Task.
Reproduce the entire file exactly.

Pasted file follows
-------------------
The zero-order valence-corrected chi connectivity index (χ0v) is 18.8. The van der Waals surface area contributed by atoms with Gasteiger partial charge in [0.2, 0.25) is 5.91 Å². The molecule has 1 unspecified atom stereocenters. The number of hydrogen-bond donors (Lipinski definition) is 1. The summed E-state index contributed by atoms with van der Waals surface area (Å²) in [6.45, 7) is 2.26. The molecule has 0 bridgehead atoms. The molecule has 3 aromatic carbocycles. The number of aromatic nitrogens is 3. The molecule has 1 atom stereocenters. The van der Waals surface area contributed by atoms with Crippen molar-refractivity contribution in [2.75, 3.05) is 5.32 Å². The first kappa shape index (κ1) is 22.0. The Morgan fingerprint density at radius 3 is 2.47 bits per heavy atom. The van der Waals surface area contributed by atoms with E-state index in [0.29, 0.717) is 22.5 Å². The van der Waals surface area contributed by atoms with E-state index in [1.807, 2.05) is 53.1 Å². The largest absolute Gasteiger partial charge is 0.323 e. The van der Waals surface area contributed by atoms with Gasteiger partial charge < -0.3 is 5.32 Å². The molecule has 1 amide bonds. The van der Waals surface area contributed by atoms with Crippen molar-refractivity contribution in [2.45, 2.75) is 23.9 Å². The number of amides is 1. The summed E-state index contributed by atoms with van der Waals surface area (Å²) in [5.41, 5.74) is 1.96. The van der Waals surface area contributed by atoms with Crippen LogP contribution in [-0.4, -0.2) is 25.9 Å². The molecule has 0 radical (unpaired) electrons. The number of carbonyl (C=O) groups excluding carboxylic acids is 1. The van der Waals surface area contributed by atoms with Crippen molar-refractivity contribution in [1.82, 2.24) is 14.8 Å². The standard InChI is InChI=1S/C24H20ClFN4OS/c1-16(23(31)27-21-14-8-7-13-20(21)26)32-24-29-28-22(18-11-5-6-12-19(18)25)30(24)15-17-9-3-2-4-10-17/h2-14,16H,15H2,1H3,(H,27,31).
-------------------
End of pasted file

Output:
The zero-order valence-corrected chi connectivity index (χ0v) is 18.8. The van der Waals surface area contributed by atoms with Gasteiger partial charge in [0.2, 0.25) is 5.91 Å². The molecule has 1 unspecified atom stereocenters. The number of hydrogen-bond donors (Lipinski definition) is 1. The summed E-state index contributed by atoms with van der Waals surface area (Å²) in [6.45, 7) is 2.26. The molecule has 0 bridgehead atoms. The molecule has 3 aromatic carbocycles. The number of aromatic nitrogens is 3. The molecule has 1 atom stereocenters. The van der Waals surface area contributed by atoms with Crippen molar-refractivity contribution in [2.75, 3.05) is 5.32 Å². The first kappa shape index (κ1) is 22.0. The Morgan fingerprint density at radius 3 is 2.47 bits per heavy atom. The van der Waals surface area contributed by atoms with E-state index in [0.29, 0.717) is 22.5 Å². The van der Waals surface area contributed by atoms with E-state index in [1.807, 2.05) is 53.1 Å². The largest absolute Gasteiger partial charge is 0.323 e. The van der Waals surface area contributed by atoms with Gasteiger partial charge < -0.3 is 5.32 Å². The molecule has 1 amide bonds. The van der Waals surface area contributed by atoms with Crippen molar-refractivity contribution in [2.45, 2.75) is 23.9 Å². The number of amides is 1. The summed E-state index contributed by atoms with van der Waals surface area (Å²) in [5.41, 5.74) is 1.96. The van der Waals surface area contributed by atoms with Crippen LogP contribution in [-0.4, -0.2) is 25.9 Å². The molecule has 0 radical (unpaired) electrons. The number of carbonyl (C=O) groups excluding carboxylic acids is 1. The van der Waals surface area contributed by atoms with Crippen molar-refractivity contribution in [1.82, 2.24) is 14.8 Å². The standard InChI is InChI=1S/C24H20ClFN4OS/c1-16(23(31)27-21-14-8-7-13-20(21)26)32-24-29-28-22(18-11-5-6-12-19(18)25)30(24)15-17-9-3-2-4-10-17/h2-14,16H,15H2,1H3,(H,27,31).